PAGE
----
Tags C & C++

C++11, the new C++ standard (formally known as ISO/IEC 14882:2011) has been finally approved in September 2011, after many years in the making. It's a major change with a lot of new features added to the language. C++ was never an easy language to grok, and without doubt C++11 makes it even more complex. However, it also introduces some features that are expected to make the lives of programmers easier, addressing several usability problems with the language.

One new feature that should make C++ a bit more pleasant to use is lambda functions. I'm assuming the reader is familiar with the concept - if not, please consult this Wikipedia page.

Here's a simple example of using an STL algorithm (count_if), without a lambda (the way it has to be done in C++ prior to C++11):

bool isEven(int elem)
    return elem % 2 == 0;

int main()
    // Using initializer lists for vectors - another cool C++11 feature!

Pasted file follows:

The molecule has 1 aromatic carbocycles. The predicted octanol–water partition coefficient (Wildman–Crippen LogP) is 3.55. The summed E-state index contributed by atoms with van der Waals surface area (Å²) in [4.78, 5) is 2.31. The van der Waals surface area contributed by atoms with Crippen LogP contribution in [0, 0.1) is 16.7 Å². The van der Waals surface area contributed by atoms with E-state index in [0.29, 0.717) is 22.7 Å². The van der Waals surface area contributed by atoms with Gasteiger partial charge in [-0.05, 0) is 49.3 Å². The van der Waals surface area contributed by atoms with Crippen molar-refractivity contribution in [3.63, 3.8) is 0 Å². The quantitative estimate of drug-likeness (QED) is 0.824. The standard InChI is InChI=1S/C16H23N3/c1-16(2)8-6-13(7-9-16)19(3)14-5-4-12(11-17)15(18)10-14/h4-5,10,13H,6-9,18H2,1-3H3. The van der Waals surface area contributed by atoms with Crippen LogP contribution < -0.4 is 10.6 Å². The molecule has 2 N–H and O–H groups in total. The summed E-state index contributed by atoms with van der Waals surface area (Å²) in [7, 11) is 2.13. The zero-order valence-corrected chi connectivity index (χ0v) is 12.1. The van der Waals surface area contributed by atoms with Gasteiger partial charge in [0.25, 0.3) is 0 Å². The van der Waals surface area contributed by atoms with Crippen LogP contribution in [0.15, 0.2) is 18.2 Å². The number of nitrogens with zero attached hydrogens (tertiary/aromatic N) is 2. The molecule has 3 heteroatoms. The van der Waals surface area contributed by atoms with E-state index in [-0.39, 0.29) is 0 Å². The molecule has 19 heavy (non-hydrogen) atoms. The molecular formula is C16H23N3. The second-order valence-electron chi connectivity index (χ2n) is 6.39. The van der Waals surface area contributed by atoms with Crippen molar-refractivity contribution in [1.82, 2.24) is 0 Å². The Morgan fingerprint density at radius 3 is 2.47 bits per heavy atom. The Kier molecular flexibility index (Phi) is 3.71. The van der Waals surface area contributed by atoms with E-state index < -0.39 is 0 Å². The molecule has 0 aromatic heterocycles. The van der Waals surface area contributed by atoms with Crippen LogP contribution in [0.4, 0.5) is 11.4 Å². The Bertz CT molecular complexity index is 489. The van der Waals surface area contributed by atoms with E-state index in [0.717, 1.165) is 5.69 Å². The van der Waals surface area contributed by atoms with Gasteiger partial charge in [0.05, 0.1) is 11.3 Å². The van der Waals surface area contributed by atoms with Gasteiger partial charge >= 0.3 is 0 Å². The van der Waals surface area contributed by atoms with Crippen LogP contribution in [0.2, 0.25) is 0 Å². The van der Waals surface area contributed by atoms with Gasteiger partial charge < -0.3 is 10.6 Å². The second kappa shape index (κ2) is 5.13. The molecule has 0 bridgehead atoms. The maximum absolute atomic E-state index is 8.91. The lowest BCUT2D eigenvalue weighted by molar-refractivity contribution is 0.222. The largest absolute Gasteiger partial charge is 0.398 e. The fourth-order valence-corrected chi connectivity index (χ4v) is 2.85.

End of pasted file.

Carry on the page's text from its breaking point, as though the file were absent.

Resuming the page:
vector<int> v = {4, 5, 6, 8, 7, 999, 212};

    int numeven = count_if(v.begin(), v.end(), isEven);
    cout << "num of evens: " << numeven << endl;
    return 0;

count_if is one of a multitude of algorithms STL provides out of the box, but creating special functions like isEven is a chore, so programmers clamored for something simpler for a long time. Well, here's C++11:

int numeven = count_if(v.begin(), v.end(),
    [] (int num) {return num % 2 == 0;});
cout << "num of evens: " << numeven << endl;

The code of isEven is now written inline; we no longer need to define a separate function! Note the funny [] (...) {} syntax - this is the lambda. Well, at least you can't blame the standard folks for not fully utilizing their brace types ;-)

Seriously, though, IMO this is a big improvement. lambdas and STL algorithms are a perfect match; they save most of the grunt work required to use many algorithms. You don't even have to specify the return type explicitly in 99% of the cases, when it can be inferred by the compiler. For the other 1%, you can always do it with special syntax.

Lambdas can also use variables from the code that contains them, through "capturing":

// Using initializer lists for vectors
vector<int> v = {4, 5, 6, 8, 7, 999, 212};

// addend is captured by value
int addend = 13;
int numeven = count_if(v.begin(), v.end(),